3.3.2 Putting it all together
The score for Blue Skies that you have been looking at was made through a process called transcription, where a musician notates what they hear in a performance.
Writing music down in this way can be very useful when musicologists want to study it. The skill of listening to a piece and writing it down in musical notation takes a lot of practice – even then it’s often necessary to listen to a piece many times in order to notate it accurately. Often it’s not possible to hear exactly what each instrument is doing in large ensemble pieces, and educated guesses are needed to complete the score.
You are now getting more used to listening carefully and thinking about how sound relates to notation, and for the final activity this week you will have a go at making a simple transcription of your own.
First, listen to a longer section of Blue Skies and identify the sections that will already be familiar to you:
- where the saxophone players swap to clarinets (0:00–0:10)
- where the saxophones, trumpets and trombones play together in block chords (0:11–0:31)
- where the saxophones and brass sections have different material, but again use block chords (0:52–1:11).
These three points don’t cover the whole score though. Listen again to the performance from the beginning up to 1:51 and make notes on what the saxophones, trumpets and trombones do (don’t worry about the rhythm section, which plays throughout, for the purposes of this exercise). Think about the missing details indicated by a question mark in Table 1.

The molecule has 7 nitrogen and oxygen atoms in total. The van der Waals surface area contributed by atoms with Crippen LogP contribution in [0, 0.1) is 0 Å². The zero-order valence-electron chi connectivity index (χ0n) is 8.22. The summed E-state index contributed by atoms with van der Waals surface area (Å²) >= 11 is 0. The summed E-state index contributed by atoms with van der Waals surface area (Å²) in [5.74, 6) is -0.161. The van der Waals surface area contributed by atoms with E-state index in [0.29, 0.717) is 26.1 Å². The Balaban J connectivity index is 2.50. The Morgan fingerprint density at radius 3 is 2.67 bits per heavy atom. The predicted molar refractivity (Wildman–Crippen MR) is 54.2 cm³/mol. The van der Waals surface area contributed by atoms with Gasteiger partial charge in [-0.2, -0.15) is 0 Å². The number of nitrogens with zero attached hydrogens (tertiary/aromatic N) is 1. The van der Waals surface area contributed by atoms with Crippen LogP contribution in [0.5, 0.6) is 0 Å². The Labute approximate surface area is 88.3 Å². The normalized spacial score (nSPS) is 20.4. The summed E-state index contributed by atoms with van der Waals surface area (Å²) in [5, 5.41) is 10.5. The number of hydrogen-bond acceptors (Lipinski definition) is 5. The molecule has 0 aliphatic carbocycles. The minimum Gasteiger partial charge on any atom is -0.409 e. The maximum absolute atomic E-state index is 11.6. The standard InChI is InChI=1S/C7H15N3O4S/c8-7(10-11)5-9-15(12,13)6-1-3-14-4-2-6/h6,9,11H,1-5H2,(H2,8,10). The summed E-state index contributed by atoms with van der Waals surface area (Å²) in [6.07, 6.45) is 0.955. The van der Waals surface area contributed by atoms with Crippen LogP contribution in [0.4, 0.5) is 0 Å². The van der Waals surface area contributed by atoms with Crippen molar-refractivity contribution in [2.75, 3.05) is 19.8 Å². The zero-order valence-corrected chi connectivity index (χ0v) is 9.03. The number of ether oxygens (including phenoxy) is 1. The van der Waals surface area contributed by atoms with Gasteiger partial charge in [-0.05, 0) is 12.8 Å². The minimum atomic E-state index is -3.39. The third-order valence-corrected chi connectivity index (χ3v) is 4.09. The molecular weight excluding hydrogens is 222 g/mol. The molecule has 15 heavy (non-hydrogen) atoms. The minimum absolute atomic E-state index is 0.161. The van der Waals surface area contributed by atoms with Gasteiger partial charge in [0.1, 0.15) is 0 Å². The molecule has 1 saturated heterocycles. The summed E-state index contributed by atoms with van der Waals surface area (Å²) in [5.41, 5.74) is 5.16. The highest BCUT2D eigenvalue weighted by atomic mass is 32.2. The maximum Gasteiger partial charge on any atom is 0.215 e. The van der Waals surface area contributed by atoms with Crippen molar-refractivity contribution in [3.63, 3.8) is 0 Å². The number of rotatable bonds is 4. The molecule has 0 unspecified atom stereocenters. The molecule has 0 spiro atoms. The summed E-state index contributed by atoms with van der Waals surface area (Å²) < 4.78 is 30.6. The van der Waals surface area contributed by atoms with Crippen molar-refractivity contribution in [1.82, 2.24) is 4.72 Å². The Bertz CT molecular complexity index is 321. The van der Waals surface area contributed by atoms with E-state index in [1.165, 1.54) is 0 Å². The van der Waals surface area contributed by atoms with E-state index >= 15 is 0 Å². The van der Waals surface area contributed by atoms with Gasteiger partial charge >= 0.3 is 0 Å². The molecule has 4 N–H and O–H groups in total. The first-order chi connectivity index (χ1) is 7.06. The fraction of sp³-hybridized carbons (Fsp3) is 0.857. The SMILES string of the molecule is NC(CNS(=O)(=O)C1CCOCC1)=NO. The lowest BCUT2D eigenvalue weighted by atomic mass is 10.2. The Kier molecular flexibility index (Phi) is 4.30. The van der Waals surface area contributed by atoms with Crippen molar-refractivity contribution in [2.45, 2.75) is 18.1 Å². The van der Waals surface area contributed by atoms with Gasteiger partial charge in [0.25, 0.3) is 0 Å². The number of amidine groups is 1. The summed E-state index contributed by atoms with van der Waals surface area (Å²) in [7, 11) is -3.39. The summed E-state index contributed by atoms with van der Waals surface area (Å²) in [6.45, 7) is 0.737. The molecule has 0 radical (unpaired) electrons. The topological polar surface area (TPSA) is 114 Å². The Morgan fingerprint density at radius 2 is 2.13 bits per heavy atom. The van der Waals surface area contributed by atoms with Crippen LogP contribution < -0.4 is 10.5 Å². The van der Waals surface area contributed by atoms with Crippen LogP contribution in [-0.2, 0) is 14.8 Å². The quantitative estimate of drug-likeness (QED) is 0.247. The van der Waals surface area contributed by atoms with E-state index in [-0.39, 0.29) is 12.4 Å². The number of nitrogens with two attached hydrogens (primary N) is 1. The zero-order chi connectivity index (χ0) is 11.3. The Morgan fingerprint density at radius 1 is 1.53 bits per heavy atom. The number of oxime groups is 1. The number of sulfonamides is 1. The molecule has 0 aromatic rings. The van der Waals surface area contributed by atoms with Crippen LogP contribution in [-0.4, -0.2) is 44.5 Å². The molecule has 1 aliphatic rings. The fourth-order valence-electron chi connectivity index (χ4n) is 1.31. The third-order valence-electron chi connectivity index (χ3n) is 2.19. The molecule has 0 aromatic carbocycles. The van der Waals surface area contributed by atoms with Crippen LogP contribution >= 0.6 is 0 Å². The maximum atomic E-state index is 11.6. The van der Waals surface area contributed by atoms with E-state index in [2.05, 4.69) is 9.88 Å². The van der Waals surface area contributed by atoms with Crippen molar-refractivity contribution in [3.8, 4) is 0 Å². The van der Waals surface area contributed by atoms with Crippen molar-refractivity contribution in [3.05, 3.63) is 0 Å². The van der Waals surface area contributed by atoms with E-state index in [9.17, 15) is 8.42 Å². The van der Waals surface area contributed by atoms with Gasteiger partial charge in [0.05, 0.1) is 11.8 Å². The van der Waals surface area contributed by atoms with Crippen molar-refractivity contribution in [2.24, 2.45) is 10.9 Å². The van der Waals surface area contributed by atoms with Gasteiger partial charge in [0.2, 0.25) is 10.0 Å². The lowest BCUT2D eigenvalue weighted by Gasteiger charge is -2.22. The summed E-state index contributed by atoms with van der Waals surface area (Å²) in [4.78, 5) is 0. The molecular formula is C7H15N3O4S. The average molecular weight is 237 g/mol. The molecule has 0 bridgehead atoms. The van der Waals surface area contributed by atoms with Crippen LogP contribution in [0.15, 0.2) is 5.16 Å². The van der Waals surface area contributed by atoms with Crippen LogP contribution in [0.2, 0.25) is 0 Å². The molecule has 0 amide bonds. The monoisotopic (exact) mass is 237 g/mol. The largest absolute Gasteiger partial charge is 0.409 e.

Table 1 Blue Skies
|0:00–0:09||Saxes swap to clarinet||Brass flutter tongue|
|0:10–0:30||Saxes, trumpets trombones, block chords|
|0:36–0:40||Trombone solo||? sustained backing|
|0:51–1:10||Sax and brass play different material in block chords|
Wind players can produce a distinctive sound by flutter tonguing, like rolling an R, while blowing into the instrument.
Notice that the solos in the last two sections would not have been notated in the original parts used by the Goodman band – they would have been improvised, that is, invented more or less on the spot by the individual musician. Usually the relevant part would contain a version of the melody, sometimes with indications of the harmony, for the musicians to work from.
Once you have done this, take one or two sections and see if you can make your own representation to show what is happening. You will need to listen closely several times in order to do this. Section 1 has been done as an example.
Here, different colours have been used to represent the three instrumental groups (red for clarinets, green for trumpets, yellow for trombones – you could perhaps use one colour for the brass as it’s often difficult to pick out the trombones on this recording). Figure 9 tries to show whether each group is playing constantly, or in shorter bursts; the broad contour of the melodies, and even tries to show the crescendo at the end of this short phrase. There’s no right or wrong way of doing this, so be creative.